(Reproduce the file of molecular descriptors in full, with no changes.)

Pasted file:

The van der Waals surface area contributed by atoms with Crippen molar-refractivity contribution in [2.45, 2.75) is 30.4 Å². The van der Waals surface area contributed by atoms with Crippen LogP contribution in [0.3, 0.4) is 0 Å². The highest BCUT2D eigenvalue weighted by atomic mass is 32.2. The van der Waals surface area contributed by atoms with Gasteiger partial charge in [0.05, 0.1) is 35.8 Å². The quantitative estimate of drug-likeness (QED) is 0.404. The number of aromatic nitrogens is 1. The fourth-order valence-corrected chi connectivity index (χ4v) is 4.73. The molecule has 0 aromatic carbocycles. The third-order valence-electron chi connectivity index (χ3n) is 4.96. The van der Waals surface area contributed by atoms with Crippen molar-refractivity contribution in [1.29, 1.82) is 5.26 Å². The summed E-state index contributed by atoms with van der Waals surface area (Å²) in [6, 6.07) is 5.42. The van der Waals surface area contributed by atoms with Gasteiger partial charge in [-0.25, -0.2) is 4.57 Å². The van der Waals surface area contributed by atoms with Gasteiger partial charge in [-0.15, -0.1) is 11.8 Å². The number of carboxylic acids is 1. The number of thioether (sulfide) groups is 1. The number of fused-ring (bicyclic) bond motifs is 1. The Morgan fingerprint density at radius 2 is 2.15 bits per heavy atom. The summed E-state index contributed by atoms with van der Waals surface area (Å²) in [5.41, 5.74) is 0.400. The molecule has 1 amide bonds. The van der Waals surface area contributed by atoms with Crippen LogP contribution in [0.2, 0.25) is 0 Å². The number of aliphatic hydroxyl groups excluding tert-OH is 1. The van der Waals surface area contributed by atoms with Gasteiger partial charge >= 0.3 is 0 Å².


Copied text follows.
The van der Waals surface area contributed by atoms with Crippen molar-refractivity contribution in [2.45, 2.75) is 30.4 Å². The van der Waals surface area contributed by atoms with Crippen LogP contribution in [0.3, 0.4) is 0 Å². The highest BCUT2D eigenvalue weighted by atomic mass is 32.2. The van der Waals surface area contributed by atoms with Gasteiger partial charge in [0.05, 0.1) is 35.8 Å². The quantitative estimate of drug-likeness (QED) is 0.404. The number of aromatic nitrogens is 1. The fourth-order valence-corrected chi connectivity index (χ4v) is 4.73. The molecule has 0 aromatic carbocycles. The third-order valence-electron chi connectivity index (χ3n) is 4.96. The van der Waals surface area contributed by atoms with Crippen molar-refractivity contribution in [1.29, 1.82) is 5.26 Å². The summed E-state index contributed by atoms with van der Waals surface area (Å²) in [6, 6.07) is 5.42. The van der Waals surface area contributed by atoms with Gasteiger partial charge in [-0.25, -0.2) is 4.57 Å². The van der Waals surface area contributed by atoms with Gasteiger partial charge in [-0.15, -0.1) is 11.8 Å². The number of carboxylic acids is 1. The number of thioether (sulfide) groups is 1. The number of fused-ring (bicyclic) bond motifs is 1. The Morgan fingerprint density at radius 2 is 2.15 bits per heavy atom. The summed E-state index contributed by atoms with van der Waals surface area (Å²) in [5.41, 5.74) is 0.400. The molecule has 1 amide bonds. The van der Waals surface area contributed by atoms with Crippen LogP contribution in [0.2, 0.25) is 0 Å². The number of aliphatic hydroxyl groups excluding tert-OH is 1. The van der Waals surface area contributed by atoms with Gasteiger partial charge >= 0.3 is 0 Å².